[quote]By backing the 96Elephants effort, we hope to bring attention to the recent increase in demand for ivory that has resulted in the tragic spike in African elephant deaths. By working with lawmakers, we also hope to close some of the loopholes in existing ivory trade laws.’’ — Audubon Zoo vice president and general curator Joel Hamilton[/quote]
New Orleans, LA, USA — Audubon Nature Institute has joined a broad-based, worldwide coalition committed to saving African elephants from extinction by advocating for stricter regulations on ivory sales.
The effort, which will culminate with World Elephant Day activities at Audubon Zoo on August 12, 2014, also seeks to raise money to bolster programs to protect the world’s largest land animals and to educate the public about the link between ivory consumption and the staggering death toll of African elephants.
In 2012, poachers in Africa killed an estimated 35,000 elephants – an average of 96 elephants each day that represents the worst mass slaughter since the international ivory trade was banned in 1989. That grim statistic has prompted the creation of 96Elephants.org, which is dedicated to uniting a wide range of organizations to coordinate and leverage their collective influence, constituencies and resources to save African elephants from extinction.
For its part, Audubon Nature Institute is supporting the efforts of the Wildlife Conservation Society (WCS), pledging to deliver at least 9,600 signatures to raise awareness to Governor Bobby Jindal’s office and the Legislature on World Elephant Day.
WCS organizers hope that by mounting similar efforts in all 50 states on the same day, the 96Elephants campaign will place the spotlight on the need to change legislation about the rules and regulations over the elephant tusk and rhino horn trade. The goal is to deliver a total of 960,000 signatures across the nation.
“The United States is the second largest importer of ivory in the world, trailing only China,’’ said Audubon Zoo vice president and general curator Joel Hamilton. “And ethically, that’s wrong.”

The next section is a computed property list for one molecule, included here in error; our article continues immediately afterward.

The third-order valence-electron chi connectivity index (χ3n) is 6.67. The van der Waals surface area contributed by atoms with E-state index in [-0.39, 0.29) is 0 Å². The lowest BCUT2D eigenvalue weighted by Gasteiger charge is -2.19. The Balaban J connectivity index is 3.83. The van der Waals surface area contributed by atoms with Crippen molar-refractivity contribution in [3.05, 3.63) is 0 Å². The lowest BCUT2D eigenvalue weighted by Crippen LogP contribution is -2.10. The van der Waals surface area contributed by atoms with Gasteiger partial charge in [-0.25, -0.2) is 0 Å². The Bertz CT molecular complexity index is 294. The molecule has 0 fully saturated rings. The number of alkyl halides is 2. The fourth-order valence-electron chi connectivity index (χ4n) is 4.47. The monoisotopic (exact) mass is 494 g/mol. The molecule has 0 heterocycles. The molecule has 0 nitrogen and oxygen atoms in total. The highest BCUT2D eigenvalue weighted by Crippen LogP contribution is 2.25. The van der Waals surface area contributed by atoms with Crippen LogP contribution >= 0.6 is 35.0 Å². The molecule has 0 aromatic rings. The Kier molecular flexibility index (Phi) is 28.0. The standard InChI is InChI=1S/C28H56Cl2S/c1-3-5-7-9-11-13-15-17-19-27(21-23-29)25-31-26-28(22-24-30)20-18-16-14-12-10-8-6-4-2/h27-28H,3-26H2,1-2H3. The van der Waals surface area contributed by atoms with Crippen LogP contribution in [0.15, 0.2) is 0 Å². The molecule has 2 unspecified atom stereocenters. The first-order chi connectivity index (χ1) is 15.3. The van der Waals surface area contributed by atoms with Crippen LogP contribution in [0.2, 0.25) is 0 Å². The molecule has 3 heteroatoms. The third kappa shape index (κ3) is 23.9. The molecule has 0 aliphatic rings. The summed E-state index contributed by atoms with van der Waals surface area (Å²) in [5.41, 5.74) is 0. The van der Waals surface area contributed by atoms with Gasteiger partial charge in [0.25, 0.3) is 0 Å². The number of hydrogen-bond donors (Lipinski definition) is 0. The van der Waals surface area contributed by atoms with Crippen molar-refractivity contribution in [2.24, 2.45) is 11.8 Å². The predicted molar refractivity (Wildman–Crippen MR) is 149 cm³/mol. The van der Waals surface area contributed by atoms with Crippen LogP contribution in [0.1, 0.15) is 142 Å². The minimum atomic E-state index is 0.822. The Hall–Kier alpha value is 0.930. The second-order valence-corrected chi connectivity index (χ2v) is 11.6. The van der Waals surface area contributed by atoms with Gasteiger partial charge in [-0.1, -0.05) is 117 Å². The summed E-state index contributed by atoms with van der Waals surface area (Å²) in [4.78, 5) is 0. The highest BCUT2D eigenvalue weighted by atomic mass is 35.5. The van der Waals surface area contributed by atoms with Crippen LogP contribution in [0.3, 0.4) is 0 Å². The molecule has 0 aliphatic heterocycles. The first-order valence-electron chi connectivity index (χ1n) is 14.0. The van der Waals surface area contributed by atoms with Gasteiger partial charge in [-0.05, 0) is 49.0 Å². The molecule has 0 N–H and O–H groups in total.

Audubon Nature Institute staffers have been collecting signatures from visitors to all attractions. Audubon also has used social media to encourage participation in the 96elephants initiative.
On Aug. 12, Audubon Zoo will host a “Go Grey Day,’’ when staff will wear and distribute grey ribbons in support of World Elephant Day. Guests also will be encouraged to wear grey.
Keeper chats will be held throughout the day, which will also feature elephant craft activities.
Much of the ivory trade in the United States is currently legal under a confusing set of regulations that perpetuates black market sales of illegal ivory. A moratorium on U.S. ivory sales, supporters say, would represent a clear and simple rule that will help more elephants survive.
The 96Elephants campaign is calling on the Obama administration to institute a moratorium on domestic ivory sales and to call on other nations to do the same. The strategy to stop the killing hinges on increased enforcement and improved management at 48 sites across Africa that house two thirds of the continent’s elephant population.
Most Ivory traffickers belong to well-organized syndicates that operate as transnational criminal networks that often participate in other illegal activities, including the sale of narcotics and weapons, and some have links to terrorist organizations.
The 96Elephants collation has recruited more than 125 zoos, aquariums and zoological organizations and those numbers continue to grow. Many celebrities have lent their support to the effort, including New Orleans native Ellen DeGeneres, Billy Joel, Gloria Steinem, Nancy Grace and Dr. Deepak Chopra.
To learn more about the 96.elephants initiative, go to http://www.auduboninstitute.